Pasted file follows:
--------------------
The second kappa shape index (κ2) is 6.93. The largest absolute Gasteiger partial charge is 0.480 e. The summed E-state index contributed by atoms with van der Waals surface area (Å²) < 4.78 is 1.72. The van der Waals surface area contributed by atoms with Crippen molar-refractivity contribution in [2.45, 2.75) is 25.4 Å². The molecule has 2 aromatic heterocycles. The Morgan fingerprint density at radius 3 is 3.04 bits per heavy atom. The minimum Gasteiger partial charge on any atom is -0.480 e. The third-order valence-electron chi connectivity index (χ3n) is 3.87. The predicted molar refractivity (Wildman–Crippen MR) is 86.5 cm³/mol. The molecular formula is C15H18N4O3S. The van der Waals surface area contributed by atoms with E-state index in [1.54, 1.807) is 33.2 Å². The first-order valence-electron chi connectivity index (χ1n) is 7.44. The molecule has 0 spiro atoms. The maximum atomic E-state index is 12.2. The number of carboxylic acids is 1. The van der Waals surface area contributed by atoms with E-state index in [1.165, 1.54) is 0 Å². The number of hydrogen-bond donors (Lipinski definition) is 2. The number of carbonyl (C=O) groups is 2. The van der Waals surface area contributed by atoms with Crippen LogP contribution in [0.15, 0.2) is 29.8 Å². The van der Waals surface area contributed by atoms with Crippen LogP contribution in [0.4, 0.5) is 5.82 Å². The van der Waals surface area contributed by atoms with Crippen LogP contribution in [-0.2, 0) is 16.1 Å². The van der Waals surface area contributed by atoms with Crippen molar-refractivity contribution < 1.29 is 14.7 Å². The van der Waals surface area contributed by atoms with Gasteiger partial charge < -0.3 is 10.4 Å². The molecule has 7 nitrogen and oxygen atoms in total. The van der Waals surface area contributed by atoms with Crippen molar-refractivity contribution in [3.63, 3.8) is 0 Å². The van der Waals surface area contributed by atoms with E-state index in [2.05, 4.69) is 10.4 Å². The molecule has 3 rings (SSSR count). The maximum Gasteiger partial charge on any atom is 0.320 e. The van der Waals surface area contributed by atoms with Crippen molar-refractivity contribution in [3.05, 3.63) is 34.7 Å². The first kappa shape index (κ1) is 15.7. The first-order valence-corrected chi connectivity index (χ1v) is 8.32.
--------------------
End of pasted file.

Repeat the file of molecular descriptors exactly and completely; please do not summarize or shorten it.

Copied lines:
The second kappa shape index (κ2) is 6.93. The largest absolute Gasteiger partial charge is 0.480 e. The summed E-state index contributed by atoms with van der Waals surface area (Å²) < 4.78 is 1.72. The van der Waals surface area contributed by atoms with Crippen molar-refractivity contribution in [2.45, 2.75) is 25.4 Å². The molecule has 2 aromatic heterocycles. The Morgan fingerprint density at radius 3 is 3.04 bits per heavy atom. The minimum Gasteiger partial charge on any atom is -0.480 e. The third-order valence-electron chi connectivity index (χ3n) is 3.87. The predicted molar refractivity (Wildman–Crippen MR) is 86.5 cm³/mol. The molecular formula is C15H18N4O3S. The van der Waals surface area contributed by atoms with E-state index in [1.54, 1.807) is 33.2 Å². The first-order valence-electron chi connectivity index (χ1n) is 7.44. The molecule has 0 spiro atoms. The maximum atomic E-state index is 12.2. The number of carboxylic acids is 1. The van der Waals surface area contributed by atoms with E-state index in [1.165, 1.54) is 0 Å². The number of hydrogen-bond donors (Lipinski definition) is 2. The number of carbonyl (C=O) groups is 2. The van der Waals surface area contributed by atoms with Crippen LogP contribution in [0.15, 0.2) is 29.8 Å². The van der Waals surface area contributed by atoms with Crippen LogP contribution in [0.4, 0.5) is 5.82 Å². The van der Waals surface area contributed by atoms with Crippen LogP contribution in [-0.2, 0) is 16.1 Å². The van der Waals surface area contributed by atoms with Crippen molar-refractivity contribution < 1.29 is 14.7 Å². The van der Waals surface area contributed by atoms with Gasteiger partial charge < -0.3 is 10.4 Å². The molecule has 7 nitrogen and oxygen atoms in total. The van der Waals surface area contributed by atoms with Crippen molar-refractivity contribution in [3.63, 3.8) is 0 Å². The van der Waals surface area contributed by atoms with E-state index in [2.05, 4.69) is 10.4 Å². The molecule has 3 rings (SSSR count). The maximum Gasteiger partial charge on any atom is 0.320 e. The van der Waals surface area contributed by atoms with Crippen molar-refractivity contribution in [3.05, 3.63) is 34.7 Å². The first kappa shape index (κ1) is 15.7. The first-order valence-corrected chi connectivity index (χ1v) is 8.32.